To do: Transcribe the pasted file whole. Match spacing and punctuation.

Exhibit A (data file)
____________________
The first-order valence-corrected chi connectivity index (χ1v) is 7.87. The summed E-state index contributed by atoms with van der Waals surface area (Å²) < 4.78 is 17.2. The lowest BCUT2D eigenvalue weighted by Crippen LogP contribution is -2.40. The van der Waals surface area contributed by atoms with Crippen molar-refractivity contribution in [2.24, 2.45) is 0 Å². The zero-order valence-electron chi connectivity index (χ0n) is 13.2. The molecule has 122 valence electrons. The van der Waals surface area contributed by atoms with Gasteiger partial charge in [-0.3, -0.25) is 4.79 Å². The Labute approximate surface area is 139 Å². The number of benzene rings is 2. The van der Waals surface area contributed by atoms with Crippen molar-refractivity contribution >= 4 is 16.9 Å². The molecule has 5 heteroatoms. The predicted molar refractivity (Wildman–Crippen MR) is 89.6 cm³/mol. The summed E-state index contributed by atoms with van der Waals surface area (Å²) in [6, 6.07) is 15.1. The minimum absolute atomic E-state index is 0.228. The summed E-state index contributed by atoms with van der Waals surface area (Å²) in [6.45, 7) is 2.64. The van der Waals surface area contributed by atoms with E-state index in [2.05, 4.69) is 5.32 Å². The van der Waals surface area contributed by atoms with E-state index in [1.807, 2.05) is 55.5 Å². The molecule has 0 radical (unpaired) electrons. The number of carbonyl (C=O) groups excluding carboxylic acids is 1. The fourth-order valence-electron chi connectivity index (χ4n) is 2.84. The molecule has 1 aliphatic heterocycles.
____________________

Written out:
The first-order valence-corrected chi connectivity index (χ1v) is 7.87. The summed E-state index contributed by atoms with van der Waals surface area (Å²) < 4.78 is 17.2. The lowest BCUT2D eigenvalue weighted by Crippen LogP contribution is -2.40. The van der Waals surface area contributed by atoms with Crippen molar-refractivity contribution in [2.24, 2.45) is 0 Å². The zero-order valence-electron chi connectivity index (χ0n) is 13.2. The molecule has 122 valence electrons. The van der Waals surface area contributed by atoms with Gasteiger partial charge in [-0.3, -0.25) is 4.79 Å². The Labute approximate surface area is 139 Å². The number of benzene rings is 2. The van der Waals surface area contributed by atoms with Crippen molar-refractivity contribution >= 4 is 16.9 Å². The molecule has 5 heteroatoms. The predicted molar refractivity (Wildman–Crippen MR) is 89.6 cm³/mol. The summed E-state index contributed by atoms with van der Waals surface area (Å²) in [6, 6.07) is 15.1. The minimum absolute atomic E-state index is 0.228. The summed E-state index contributed by atoms with van der Waals surface area (Å²) in [6.45, 7) is 2.64. The van der Waals surface area contributed by atoms with E-state index in [2.05, 4.69) is 5.32 Å². The van der Waals surface area contributed by atoms with E-state index in [1.807, 2.05) is 55.5 Å². The molecule has 0 radical (unpaired) electrons. The number of carbonyl (C=O) groups excluding carboxylic acids is 1. The fourth-order valence-electron chi connectivity index (χ4n) is 2.84. The molecule has 1 aliphatic heterocycles.